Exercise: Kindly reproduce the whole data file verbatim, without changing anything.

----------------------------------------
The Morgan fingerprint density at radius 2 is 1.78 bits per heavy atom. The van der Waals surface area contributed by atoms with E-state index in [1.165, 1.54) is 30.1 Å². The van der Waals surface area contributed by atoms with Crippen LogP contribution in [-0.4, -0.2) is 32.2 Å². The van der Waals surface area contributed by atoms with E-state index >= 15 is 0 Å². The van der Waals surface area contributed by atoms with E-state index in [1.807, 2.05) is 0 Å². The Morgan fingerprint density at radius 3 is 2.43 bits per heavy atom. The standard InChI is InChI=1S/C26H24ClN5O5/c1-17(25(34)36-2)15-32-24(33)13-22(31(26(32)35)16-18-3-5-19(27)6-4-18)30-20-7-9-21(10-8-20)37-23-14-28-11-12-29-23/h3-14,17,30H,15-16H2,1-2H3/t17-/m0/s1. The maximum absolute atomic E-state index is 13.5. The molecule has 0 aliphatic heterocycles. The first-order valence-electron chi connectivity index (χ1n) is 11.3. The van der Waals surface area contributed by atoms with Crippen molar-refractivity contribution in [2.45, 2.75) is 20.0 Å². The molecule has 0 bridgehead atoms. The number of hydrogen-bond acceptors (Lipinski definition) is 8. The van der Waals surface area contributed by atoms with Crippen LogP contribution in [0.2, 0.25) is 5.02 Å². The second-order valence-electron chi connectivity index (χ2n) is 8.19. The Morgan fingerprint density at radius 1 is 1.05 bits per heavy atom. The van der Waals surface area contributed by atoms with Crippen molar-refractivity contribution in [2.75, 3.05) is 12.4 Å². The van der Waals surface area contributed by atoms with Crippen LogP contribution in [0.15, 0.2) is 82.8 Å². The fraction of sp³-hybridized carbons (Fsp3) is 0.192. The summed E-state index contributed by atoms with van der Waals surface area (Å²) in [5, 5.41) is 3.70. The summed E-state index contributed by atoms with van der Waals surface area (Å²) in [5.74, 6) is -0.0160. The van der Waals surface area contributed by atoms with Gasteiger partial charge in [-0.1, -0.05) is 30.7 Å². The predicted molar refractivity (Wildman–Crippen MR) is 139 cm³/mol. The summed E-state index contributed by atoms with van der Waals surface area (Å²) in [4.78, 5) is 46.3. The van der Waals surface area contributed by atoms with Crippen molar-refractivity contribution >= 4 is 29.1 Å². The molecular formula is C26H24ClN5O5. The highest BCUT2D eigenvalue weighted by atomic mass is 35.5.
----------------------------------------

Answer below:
The Morgan fingerprint density at radius 2 is 1.78 bits per heavy atom. The van der Waals surface area contributed by atoms with E-state index in [1.165, 1.54) is 30.1 Å². The van der Waals surface area contributed by atoms with Crippen LogP contribution in [-0.4, -0.2) is 32.2 Å². The van der Waals surface area contributed by atoms with E-state index >= 15 is 0 Å². The van der Waals surface area contributed by atoms with E-state index in [1.807, 2.05) is 0 Å². The Morgan fingerprint density at radius 3 is 2.43 bits per heavy atom. The standard InChI is InChI=1S/C26H24ClN5O5/c1-17(25(34)36-2)15-32-24(33)13-22(31(26(32)35)16-18-3-5-19(27)6-4-18)30-20-7-9-21(10-8-20)37-23-14-28-11-12-29-23/h3-14,17,30H,15-16H2,1-2H3/t17-/m0/s1. The maximum absolute atomic E-state index is 13.5. The molecule has 0 aliphatic heterocycles. The first-order valence-electron chi connectivity index (χ1n) is 11.3. The van der Waals surface area contributed by atoms with Crippen molar-refractivity contribution in [2.45, 2.75) is 20.0 Å². The molecule has 0 bridgehead atoms. The number of hydrogen-bond acceptors (Lipinski definition) is 8. The van der Waals surface area contributed by atoms with Crippen LogP contribution in [0.2, 0.25) is 5.02 Å². The second-order valence-electron chi connectivity index (χ2n) is 8.19. The Morgan fingerprint density at radius 1 is 1.05 bits per heavy atom. The van der Waals surface area contributed by atoms with Crippen molar-refractivity contribution in [2.75, 3.05) is 12.4 Å². The van der Waals surface area contributed by atoms with Crippen LogP contribution in [0.15, 0.2) is 82.8 Å². The fraction of sp³-hybridized carbons (Fsp3) is 0.192. The summed E-state index contributed by atoms with van der Waals surface area (Å²) in [5, 5.41) is 3.70. The summed E-state index contributed by atoms with van der Waals surface area (Å²) in [5.74, 6) is -0.0160. The van der Waals surface area contributed by atoms with Gasteiger partial charge in [-0.1, -0.05) is 30.7 Å². The predicted molar refractivity (Wildman–Crippen MR) is 139 cm³/mol. The summed E-state index contributed by atoms with van der Waals surface area (Å²) in [4.78, 5) is 46.3. The van der Waals surface area contributed by atoms with Crippen molar-refractivity contribution >= 4 is 29.1 Å². The molecular formula is C26H24ClN5O5. The highest BCUT2D eigenvalue weighted by atomic mass is 35.5.